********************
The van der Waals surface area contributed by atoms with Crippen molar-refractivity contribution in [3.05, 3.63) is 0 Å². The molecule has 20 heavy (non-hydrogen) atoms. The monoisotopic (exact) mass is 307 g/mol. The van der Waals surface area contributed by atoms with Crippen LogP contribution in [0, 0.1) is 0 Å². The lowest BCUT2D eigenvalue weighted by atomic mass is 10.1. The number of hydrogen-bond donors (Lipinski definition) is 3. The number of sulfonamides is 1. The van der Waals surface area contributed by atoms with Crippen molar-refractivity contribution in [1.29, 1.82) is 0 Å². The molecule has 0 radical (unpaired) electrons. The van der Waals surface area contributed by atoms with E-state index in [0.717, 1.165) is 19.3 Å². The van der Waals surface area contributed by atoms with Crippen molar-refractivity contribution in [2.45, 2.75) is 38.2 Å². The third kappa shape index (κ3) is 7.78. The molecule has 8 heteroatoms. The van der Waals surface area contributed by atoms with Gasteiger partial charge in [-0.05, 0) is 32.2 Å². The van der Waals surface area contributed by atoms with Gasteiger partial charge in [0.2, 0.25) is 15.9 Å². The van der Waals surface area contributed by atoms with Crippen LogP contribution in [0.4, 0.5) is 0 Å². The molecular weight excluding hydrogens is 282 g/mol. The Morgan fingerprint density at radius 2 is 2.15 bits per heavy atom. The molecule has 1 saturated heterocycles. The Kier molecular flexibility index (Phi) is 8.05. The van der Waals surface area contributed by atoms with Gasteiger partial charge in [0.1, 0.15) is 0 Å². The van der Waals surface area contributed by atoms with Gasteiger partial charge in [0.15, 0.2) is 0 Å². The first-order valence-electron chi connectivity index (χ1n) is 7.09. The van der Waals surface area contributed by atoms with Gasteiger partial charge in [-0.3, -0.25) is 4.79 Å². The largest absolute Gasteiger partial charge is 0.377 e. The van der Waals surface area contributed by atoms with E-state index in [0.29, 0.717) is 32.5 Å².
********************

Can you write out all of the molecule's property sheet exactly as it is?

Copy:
The van der Waals surface area contributed by atoms with Crippen molar-refractivity contribution in [3.05, 3.63) is 0 Å². The molecule has 20 heavy (non-hydrogen) atoms. The monoisotopic (exact) mass is 307 g/mol. The van der Waals surface area contributed by atoms with Crippen LogP contribution in [0, 0.1) is 0 Å². The lowest BCUT2D eigenvalue weighted by atomic mass is 10.1. The number of hydrogen-bond donors (Lipinski definition) is 3. The number of sulfonamides is 1. The van der Waals surface area contributed by atoms with Crippen molar-refractivity contribution in [1.29, 1.82) is 0 Å². The molecule has 0 radical (unpaired) electrons. The van der Waals surface area contributed by atoms with E-state index in [0.717, 1.165) is 19.3 Å². The van der Waals surface area contributed by atoms with Crippen molar-refractivity contribution in [2.45, 2.75) is 38.2 Å². The third kappa shape index (κ3) is 7.78. The molecule has 8 heteroatoms. The van der Waals surface area contributed by atoms with Gasteiger partial charge in [-0.05, 0) is 32.2 Å². The van der Waals surface area contributed by atoms with Gasteiger partial charge in [0.2, 0.25) is 15.9 Å². The van der Waals surface area contributed by atoms with Crippen LogP contribution in [0.4, 0.5) is 0 Å². The molecular weight excluding hydrogens is 282 g/mol. The Morgan fingerprint density at radius 2 is 2.15 bits per heavy atom. The molecule has 1 saturated heterocycles. The Kier molecular flexibility index (Phi) is 8.05. The van der Waals surface area contributed by atoms with Gasteiger partial charge in [0.1, 0.15) is 0 Å². The van der Waals surface area contributed by atoms with Gasteiger partial charge in [0.15, 0.2) is 0 Å². The first-order valence-electron chi connectivity index (χ1n) is 7.09. The van der Waals surface area contributed by atoms with Gasteiger partial charge in [-0.3, -0.25) is 4.79 Å². The largest absolute Gasteiger partial charge is 0.377 e. The van der Waals surface area contributed by atoms with E-state index in [0.29, 0.717) is 32.5 Å².